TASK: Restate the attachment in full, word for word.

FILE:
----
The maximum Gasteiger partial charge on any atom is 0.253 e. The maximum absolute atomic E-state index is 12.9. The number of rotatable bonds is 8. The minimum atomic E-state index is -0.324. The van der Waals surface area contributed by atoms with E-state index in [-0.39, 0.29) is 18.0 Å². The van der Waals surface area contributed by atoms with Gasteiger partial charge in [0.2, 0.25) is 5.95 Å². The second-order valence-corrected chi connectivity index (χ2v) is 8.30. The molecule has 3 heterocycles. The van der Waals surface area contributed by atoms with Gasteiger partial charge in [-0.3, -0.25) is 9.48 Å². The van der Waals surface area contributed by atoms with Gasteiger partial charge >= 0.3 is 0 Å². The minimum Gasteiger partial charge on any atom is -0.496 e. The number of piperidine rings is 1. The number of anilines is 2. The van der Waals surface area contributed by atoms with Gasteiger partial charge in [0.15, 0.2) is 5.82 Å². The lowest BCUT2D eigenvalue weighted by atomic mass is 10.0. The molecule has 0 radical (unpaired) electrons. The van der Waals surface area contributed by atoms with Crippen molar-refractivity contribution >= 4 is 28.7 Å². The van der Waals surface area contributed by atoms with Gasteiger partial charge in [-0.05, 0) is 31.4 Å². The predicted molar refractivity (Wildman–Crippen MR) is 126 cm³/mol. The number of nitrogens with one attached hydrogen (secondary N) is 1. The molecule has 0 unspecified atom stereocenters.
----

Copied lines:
The maximum Gasteiger partial charge on any atom is 0.253 e. The maximum absolute atomic E-state index is 12.9. The number of rotatable bonds is 8. The minimum atomic E-state index is -0.324. The van der Waals surface area contributed by atoms with E-state index in [-0.39, 0.29) is 18.0 Å². The van der Waals surface area contributed by atoms with Gasteiger partial charge in [0.2, 0.25) is 5.95 Å². The second-order valence-corrected chi connectivity index (χ2v) is 8.30. The molecule has 3 heterocycles. The van der Waals surface area contributed by atoms with Gasteiger partial charge in [-0.3, -0.25) is 9.48 Å². The van der Waals surface area contributed by atoms with Gasteiger partial charge >= 0.3 is 0 Å². The minimum Gasteiger partial charge on any atom is -0.496 e. The number of piperidine rings is 1. The number of anilines is 2. The van der Waals surface area contributed by atoms with Gasteiger partial charge in [0.15, 0.2) is 5.82 Å². The lowest BCUT2D eigenvalue weighted by atomic mass is 10.0. The molecule has 0 radical (unpaired) electrons. The van der Waals surface area contributed by atoms with Crippen molar-refractivity contribution >= 4 is 28.7 Å². The van der Waals surface area contributed by atoms with Gasteiger partial charge in [-0.05, 0) is 31.4 Å². The predicted molar refractivity (Wildman–Crippen MR) is 126 cm³/mol. The number of nitrogens with one attached hydrogen (secondary N) is 1. The molecule has 0 unspecified atom stereocenters.